Yet as a small LGBT Bookstore, Outwords certainly must offer our readership the best selection of LGBT literature. Large mainstream bookstores – unless they are located in an area with a large LGBT population – Unabridged Books in Chicago comes to mind – feel obligated to offer a token LGBT section but rarely stock it beyond a few key publishers – like Alyson or Kensington or Naiad a few years back.

JAW: You see a fair number of writers come through your store for signings and readings. What kind of advice do you have for the audience at Outwords Books in terms of creating good appearances at your store, particularly for the young writers who may not have a lot of experience at it?

Perhaps the best publicity for a new author is to do author appearances but it does take a tough skin because until an author is known, audiences may be small. Still, as a bookseller, I’ve seen new authors sell a surprising number of books in advance of an even poorly attended author event. Pairing authors together – a new author with a more established author – seems to benefit both authors. And most of all, authors need to be willing to really talk with those who come to an event – not just turn up at the appointed time, read and leave.

JAW: I know this is a blunt question, but it's one that seems to be worrying many--if not all--small indie stores. With the ups and downs of the book business and the advent of online/discount sellers undercutting you, how do you keep your store afloat?

It is increasingly difficult for small bookstores in the current age of Barnes and Nobles and online discount sellers like Amazon. Obviously a store like Outwords cannot hope to compete with such stores in terms of price – we receive smaller margins to begin with. At Outwords, we like to think that beyond simply being just another store – that Outwords is a community resource. That we are a place to get information about the community as well as offering an extensive selection of items of interest to our community.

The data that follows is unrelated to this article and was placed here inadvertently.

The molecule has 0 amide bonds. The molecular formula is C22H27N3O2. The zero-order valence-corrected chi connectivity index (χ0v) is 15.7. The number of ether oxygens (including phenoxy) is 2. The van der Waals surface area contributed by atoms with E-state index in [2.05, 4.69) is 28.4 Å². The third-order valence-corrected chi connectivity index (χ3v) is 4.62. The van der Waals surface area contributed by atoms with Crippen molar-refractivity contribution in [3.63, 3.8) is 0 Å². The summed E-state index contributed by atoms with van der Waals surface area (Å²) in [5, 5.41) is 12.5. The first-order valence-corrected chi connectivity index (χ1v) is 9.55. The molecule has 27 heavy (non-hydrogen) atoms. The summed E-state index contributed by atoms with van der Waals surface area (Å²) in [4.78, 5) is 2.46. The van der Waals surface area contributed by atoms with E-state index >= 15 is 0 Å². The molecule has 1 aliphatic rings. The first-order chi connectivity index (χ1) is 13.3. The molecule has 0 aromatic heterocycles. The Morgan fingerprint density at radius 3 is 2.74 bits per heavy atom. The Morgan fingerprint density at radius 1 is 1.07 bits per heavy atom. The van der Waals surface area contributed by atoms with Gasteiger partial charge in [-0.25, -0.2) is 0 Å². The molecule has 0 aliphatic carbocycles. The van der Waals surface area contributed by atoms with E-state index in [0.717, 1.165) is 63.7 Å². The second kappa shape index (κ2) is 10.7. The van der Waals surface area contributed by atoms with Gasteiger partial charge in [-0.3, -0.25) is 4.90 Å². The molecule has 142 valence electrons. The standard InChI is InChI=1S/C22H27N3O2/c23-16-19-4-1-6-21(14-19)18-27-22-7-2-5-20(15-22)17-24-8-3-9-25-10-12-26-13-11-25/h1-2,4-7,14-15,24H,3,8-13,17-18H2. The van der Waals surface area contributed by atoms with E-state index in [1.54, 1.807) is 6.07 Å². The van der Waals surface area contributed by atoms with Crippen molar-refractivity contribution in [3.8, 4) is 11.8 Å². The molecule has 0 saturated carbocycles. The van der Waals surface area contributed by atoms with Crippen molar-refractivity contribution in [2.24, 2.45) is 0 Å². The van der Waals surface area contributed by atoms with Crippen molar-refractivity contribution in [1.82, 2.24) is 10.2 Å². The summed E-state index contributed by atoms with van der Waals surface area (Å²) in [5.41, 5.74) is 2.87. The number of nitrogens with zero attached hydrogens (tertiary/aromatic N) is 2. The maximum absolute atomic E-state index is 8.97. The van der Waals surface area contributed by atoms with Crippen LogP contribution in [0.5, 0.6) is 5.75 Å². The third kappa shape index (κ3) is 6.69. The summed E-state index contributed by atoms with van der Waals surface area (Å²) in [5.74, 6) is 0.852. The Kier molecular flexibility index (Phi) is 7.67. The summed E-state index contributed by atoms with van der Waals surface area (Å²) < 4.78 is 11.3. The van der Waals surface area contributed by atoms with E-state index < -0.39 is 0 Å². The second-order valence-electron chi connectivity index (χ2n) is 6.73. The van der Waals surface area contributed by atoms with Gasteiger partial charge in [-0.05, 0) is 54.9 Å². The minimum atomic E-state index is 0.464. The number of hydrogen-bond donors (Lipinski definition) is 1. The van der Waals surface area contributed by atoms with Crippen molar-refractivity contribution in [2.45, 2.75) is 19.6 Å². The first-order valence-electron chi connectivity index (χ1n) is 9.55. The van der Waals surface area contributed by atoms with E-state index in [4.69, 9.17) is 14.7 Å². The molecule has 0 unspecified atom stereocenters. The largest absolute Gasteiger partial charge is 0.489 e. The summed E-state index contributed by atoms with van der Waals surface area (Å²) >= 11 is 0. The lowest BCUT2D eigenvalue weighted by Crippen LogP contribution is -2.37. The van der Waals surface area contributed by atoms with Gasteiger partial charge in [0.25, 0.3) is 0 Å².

JAW: If there was one thing you could change about the current situation of independent and LGBT stores, what would it be? Is there anything you would like to change about your own store--or are you pretty happy with how it's working for you?

Back in 1993, the East-side of Milwaukee definitely seemed like the place for Outwords to be Nearly 12 years later, the demographics have changed and our small store with tiny Espresso Bar is rather limiting. Over the next year or so we will need to consider what measures we need to take to make Outwords Books, Gifts & Coffee economically viable for the future.

JAW: What is your idea of the perfect customer? 

Tough question. We have many terrific customers, some of whom have been Outwords regulars since we opened. They appreciate the fact we try our best to provide the best customer service we can – offering a tremendous selection of a wide array of products – as well as being patient when we are occasionally out-of-stock on a book or movie. And of course, our perfect customers are even willing to venture out in the snow!

JAW: Well, even if it snows on the evening of April 9, Ellen Hart and I will be at your store with copies of Ellen’s latest, AN INTIMATE GHOST, and my new thriller, HAVE GUN WE’LL TRAVEL.

Sounds good, Lori. We’ll have the snow shovels ready.


OUTWORDS Books is located at 2710 N. Murray Avenue in Milwaukee, and their phone number is 414-963-9089. Stop by or call and tell them JAW sent you!